Explore UAB

We are interested in providing information for scientists and clinicians regarding global kinase signaling in biological systems. We also provide comprehensive kinomic testing as a fee-for-service facility.

Director: Christopher Willey, M.D., Ph.D.

Technical Director: Joshua Anderson, Ph.D.

What can the UAB Kinome Core do for you?

  • Identify what kinases or kinase family Responses occur post treatment (e.g.drug/condition)
  • Identify kinase Profiles associated with Phenotype (e.g. survial, growth, metastasis)
  • Identify kinase Targets for intervention and hypotheses based kinomic activity

What do we provide?

Basic level - single comparision between two conditions

    • Altered peptide list
    • Probable altered kinase list
    • Network mapping of altered peptides and kinases
    • Three to four week turnaround

Advanced level - varies but here are some examples:

    • Phenotypic drive signature mappping
    • Stage/grade/severity mapping of kinases across multples samples
    • Tissue specific filtration and comparision/bombination with phenotypic, genomic or other -omic lelve data
    • Expedited 10 business day turnaround

What do we need from you to profile your samples?

Contact us prior to planning your experiments so we can help you best design your experiments to get the most from our profiling platform. Once we are in contact with you, cellular or tissue lysates can be prepared according to "Sample Prep" protocol.

What are kinases?

Kinases are specialized enzymes that transfer phosphate groups from ATP to a substrate. The most often studied kinases are protein kinases, which are generally subdivided into tyrosine, and serine/threonine-directed kinases.

As such, kinases are key signal transduction molecules relevant in almost every cellular process from cellular proliferation to DNA repair. Kinases alterations have been identified in many cancers (often as oncogenes) but also in several non-cancer diseases.

Kinase Targeting

Kinase inhibitors are a quickly expanding therapeutic modality in cancer and inflammatory diseases. More information will be posted soon!


Kinomic profiling is achieved using the PamStation®12 Platform Technology (PamGene, International, Den Bosch, The Netherlands) that is a high-content phospho-peptide substrate microarray system.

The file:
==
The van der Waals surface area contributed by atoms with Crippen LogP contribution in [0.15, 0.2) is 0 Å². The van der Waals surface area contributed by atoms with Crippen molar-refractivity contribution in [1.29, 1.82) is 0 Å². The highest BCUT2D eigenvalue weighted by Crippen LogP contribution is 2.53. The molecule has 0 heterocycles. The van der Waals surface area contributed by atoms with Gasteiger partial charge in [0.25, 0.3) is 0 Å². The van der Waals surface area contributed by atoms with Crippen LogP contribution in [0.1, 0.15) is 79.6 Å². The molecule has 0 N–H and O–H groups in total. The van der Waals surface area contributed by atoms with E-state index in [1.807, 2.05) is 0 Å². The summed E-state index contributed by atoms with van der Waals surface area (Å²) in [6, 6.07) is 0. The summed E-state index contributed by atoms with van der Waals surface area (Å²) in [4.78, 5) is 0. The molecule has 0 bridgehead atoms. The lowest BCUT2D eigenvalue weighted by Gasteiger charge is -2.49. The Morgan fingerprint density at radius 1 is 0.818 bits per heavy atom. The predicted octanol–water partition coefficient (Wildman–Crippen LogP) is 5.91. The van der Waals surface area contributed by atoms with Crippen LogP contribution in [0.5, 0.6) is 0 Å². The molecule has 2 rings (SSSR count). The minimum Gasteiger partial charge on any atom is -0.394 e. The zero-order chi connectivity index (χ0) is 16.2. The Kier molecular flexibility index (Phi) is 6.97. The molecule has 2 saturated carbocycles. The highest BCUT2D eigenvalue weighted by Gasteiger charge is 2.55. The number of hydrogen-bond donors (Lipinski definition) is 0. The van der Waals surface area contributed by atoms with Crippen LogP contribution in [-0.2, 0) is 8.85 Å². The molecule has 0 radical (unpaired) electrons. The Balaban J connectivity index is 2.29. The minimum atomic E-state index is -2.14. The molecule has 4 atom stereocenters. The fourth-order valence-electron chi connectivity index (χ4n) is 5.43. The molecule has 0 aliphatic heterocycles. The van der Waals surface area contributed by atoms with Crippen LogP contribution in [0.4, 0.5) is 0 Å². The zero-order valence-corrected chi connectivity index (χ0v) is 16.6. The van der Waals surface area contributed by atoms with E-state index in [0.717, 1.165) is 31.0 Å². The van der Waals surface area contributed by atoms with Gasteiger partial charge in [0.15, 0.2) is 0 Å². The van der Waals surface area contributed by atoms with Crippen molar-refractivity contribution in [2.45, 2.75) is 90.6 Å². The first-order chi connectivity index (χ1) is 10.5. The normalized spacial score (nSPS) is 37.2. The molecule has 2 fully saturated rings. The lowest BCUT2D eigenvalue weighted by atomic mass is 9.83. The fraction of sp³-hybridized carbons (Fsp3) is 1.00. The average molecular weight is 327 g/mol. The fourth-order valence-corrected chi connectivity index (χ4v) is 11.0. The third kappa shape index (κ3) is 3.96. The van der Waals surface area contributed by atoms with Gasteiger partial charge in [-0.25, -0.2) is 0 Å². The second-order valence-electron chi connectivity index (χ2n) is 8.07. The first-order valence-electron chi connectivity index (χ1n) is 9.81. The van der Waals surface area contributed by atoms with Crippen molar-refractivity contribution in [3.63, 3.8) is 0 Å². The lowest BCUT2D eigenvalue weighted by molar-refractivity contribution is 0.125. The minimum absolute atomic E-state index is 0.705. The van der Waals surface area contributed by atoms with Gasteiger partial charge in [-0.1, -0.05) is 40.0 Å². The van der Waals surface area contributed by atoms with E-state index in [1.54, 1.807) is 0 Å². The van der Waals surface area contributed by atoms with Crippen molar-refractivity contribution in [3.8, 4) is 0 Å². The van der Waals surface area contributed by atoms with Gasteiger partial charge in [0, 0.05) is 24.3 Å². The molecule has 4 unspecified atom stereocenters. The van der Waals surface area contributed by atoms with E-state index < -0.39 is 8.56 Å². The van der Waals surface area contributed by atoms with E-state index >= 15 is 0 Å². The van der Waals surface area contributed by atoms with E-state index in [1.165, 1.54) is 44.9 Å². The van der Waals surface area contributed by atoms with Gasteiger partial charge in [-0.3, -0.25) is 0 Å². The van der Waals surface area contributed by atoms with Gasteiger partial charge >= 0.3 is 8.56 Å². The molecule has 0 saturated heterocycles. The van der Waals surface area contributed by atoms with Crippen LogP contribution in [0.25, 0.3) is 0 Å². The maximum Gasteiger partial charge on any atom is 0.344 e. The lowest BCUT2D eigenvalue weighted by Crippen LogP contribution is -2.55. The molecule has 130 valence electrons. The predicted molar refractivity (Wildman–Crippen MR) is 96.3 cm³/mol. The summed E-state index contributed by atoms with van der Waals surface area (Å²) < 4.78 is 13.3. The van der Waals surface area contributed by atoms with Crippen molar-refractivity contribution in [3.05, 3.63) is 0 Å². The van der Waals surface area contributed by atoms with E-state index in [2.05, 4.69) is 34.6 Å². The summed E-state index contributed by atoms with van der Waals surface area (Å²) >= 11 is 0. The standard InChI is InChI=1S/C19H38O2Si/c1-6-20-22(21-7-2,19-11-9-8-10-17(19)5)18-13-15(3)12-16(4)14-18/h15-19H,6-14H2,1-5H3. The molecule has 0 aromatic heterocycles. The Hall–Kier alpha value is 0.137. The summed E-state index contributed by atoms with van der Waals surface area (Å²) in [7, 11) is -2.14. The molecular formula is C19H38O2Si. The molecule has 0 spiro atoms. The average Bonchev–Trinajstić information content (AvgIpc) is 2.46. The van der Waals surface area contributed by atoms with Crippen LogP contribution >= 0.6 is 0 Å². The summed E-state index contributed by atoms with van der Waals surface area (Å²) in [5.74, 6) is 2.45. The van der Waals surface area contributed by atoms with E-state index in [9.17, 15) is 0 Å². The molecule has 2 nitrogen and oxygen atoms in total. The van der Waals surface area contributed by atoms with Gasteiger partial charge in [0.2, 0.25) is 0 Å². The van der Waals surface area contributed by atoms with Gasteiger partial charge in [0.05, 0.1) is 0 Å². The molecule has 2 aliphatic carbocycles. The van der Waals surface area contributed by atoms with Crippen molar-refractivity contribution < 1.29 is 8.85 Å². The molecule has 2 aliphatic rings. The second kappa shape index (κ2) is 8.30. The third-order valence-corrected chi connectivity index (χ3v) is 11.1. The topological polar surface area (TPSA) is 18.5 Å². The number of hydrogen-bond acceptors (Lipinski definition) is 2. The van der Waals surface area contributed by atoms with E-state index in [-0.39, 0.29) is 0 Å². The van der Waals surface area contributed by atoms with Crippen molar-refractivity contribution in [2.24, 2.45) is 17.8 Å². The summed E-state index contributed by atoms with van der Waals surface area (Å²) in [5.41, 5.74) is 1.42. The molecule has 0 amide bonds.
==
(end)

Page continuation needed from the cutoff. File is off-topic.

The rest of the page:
In the PamStation®12 system, active kinases within a cellular/tissue lysate will phosphorylate specific peptide substrates within the microarray which survey the particular kinome (tyrosine or serine/threonine kinome) of interest. These phosphorylation events are detected using fluorescently-labeled anti-phospho-tryosine or anti-phospho-serine/threonine antibodies in real time with kinetic evaluation. Cell lysates are prepared using M-Per lysis buffer with protease and phosphatase inhibitor cocktails (Pierce). The PamChips® are blocked in 2% Bovine Serum Albumin (BSA). Following protein concentration determination (by BCA assay), 5-10 μg of protein for the PTK chip (~1 μg for the STK) will be loaded per well of the PamChip along with standard kinase buffer (Supplied by PamGene), 100 μM ATP, and FITC-labeled anti-phospho-tyrosine (for PTK) or phosphoserine/threonine (for STK) antibodies. For each PamChip®, 4 separate samples can be assayed since each of the wells contains the peptide substrate microarray surveying the tyrosine kinome (PTK) or serine/threonine (STK) kinome. The PamChips® can be assayed 3 chips at a time allowing for 4 samples in triplicate to be assayed at once.

The assay mix is pumped through the PamChips® with a kinetic image capture program (Evolve software, PamGene) in which exposures of phosphorylated peptide substrates are taken as frequently as every 6 seconds for the length of the program (45-90 minutes). The BioNavigator software platform (PamGene) provides a means to analyze the raw data and perform virtually any manipulation of the data. The BioNavigator Microarray software works seamlessly with the open source microarray statistical package, R, commercial products such as GeneSpring as well as knowledge bases such as MetaCore (GeneGo, Inc., a Thomson-Reuters Company), to develop pathway maps and biological networks.

What is kinomics?


Kinomics is the study of the kinome, a global description of kinases and kinase signaling. Since kinases drive numerous signaling pathways in biology (both normal and disease), determining the pertinent kinases in a biological system is of high importance. There are several different ways to study the kinome: RNA interference, mass spectrometry, and antibody arrays, just to name a few. 

In our facility, we utilize the PamStation®12 (PamGene International) Kinomic Array platform to study the kinome. This system utilizes a high content peptide microarray containing phosphorylatable tyrosine (PTK chip) or serine/threonine (STK chip) residues within kinase substrates. Active kinases within a sample will phosphorylate specific peptides on the microarray to generate a kinomic profile, or fingerprint.

Kinomic profiles can help elucidate cellular signaling pathways driving particular biological processes and phenotypes and be used to identify and develop biomarkers.